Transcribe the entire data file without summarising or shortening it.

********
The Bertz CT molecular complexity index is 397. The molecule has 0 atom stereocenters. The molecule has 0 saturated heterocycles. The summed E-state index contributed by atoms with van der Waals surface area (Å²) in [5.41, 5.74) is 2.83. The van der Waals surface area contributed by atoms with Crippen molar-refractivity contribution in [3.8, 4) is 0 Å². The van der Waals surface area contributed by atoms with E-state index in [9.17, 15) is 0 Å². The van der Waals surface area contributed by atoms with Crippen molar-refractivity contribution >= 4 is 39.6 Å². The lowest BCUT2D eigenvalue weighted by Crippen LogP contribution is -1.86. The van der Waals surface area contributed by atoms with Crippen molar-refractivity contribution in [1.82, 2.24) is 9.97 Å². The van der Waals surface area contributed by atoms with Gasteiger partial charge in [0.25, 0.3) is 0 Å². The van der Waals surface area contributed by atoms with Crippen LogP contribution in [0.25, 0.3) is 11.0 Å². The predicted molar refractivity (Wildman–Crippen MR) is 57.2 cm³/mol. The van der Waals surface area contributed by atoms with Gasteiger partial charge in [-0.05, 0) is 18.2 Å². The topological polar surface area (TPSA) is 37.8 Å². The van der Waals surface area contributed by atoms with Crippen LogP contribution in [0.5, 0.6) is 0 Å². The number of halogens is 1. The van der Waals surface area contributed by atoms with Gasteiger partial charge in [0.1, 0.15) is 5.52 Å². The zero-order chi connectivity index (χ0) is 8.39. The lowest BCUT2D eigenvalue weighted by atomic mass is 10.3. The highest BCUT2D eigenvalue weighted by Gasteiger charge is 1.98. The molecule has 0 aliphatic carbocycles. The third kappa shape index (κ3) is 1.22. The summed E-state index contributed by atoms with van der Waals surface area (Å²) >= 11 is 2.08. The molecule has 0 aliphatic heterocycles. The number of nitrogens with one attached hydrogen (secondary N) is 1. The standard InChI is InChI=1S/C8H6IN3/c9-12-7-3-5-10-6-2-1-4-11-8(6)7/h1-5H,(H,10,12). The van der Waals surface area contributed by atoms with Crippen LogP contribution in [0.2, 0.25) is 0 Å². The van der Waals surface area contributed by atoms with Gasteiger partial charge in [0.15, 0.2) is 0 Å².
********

The Bertz CT molecular complexity index is 397. The molecule has 0 atom stereocenters. The molecule has 0 saturated heterocycles. The summed E-state index contributed by atoms with van der Waals surface area (Å²) in [5.41, 5.74) is 2.83. The van der Waals surface area contributed by atoms with Crippen molar-refractivity contribution in [3.8, 4) is 0 Å². The van der Waals surface area contributed by atoms with E-state index in [9.17, 15) is 0 Å². The van der Waals surface area contributed by atoms with Crippen molar-refractivity contribution >= 4 is 39.6 Å². The lowest BCUT2D eigenvalue weighted by Crippen LogP contribution is -1.86. The van der Waals surface area contributed by atoms with Crippen molar-refractivity contribution in [1.82, 2.24) is 9.97 Å². The van der Waals surface area contributed by atoms with Gasteiger partial charge in [0.25, 0.3) is 0 Å². The van der Waals surface area contributed by atoms with Crippen LogP contribution in [0.25, 0.3) is 11.0 Å². The predicted molar refractivity (Wildman–Crippen MR) is 57.2 cm³/mol. The van der Waals surface area contributed by atoms with Gasteiger partial charge in [-0.05, 0) is 18.2 Å². The topological polar surface area (TPSA) is 37.8 Å². The van der Waals surface area contributed by atoms with Crippen LogP contribution in [0.5, 0.6) is 0 Å². The number of halogens is 1. The van der Waals surface area contributed by atoms with Gasteiger partial charge in [0.1, 0.15) is 5.52 Å². The zero-order chi connectivity index (χ0) is 8.39. The lowest BCUT2D eigenvalue weighted by atomic mass is 10.3. The highest BCUT2D eigenvalue weighted by Gasteiger charge is 1.98. The molecule has 0 aliphatic carbocycles. The third kappa shape index (κ3) is 1.22. The summed E-state index contributed by atoms with van der Waals surface area (Å²) >= 11 is 2.08. The molecule has 0 aliphatic heterocycles. The number of nitrogens with one attached hydrogen (secondary N) is 1. The standard InChI is InChI=1S/C8H6IN3/c9-12-7-3-5-10-6-2-1-4-11-8(6)7/h1-5H,(H,10,12). The van der Waals surface area contributed by atoms with Crippen LogP contribution in [0.2, 0.25) is 0 Å². The van der Waals surface area contributed by atoms with Gasteiger partial charge in [0.15, 0.2) is 0 Å².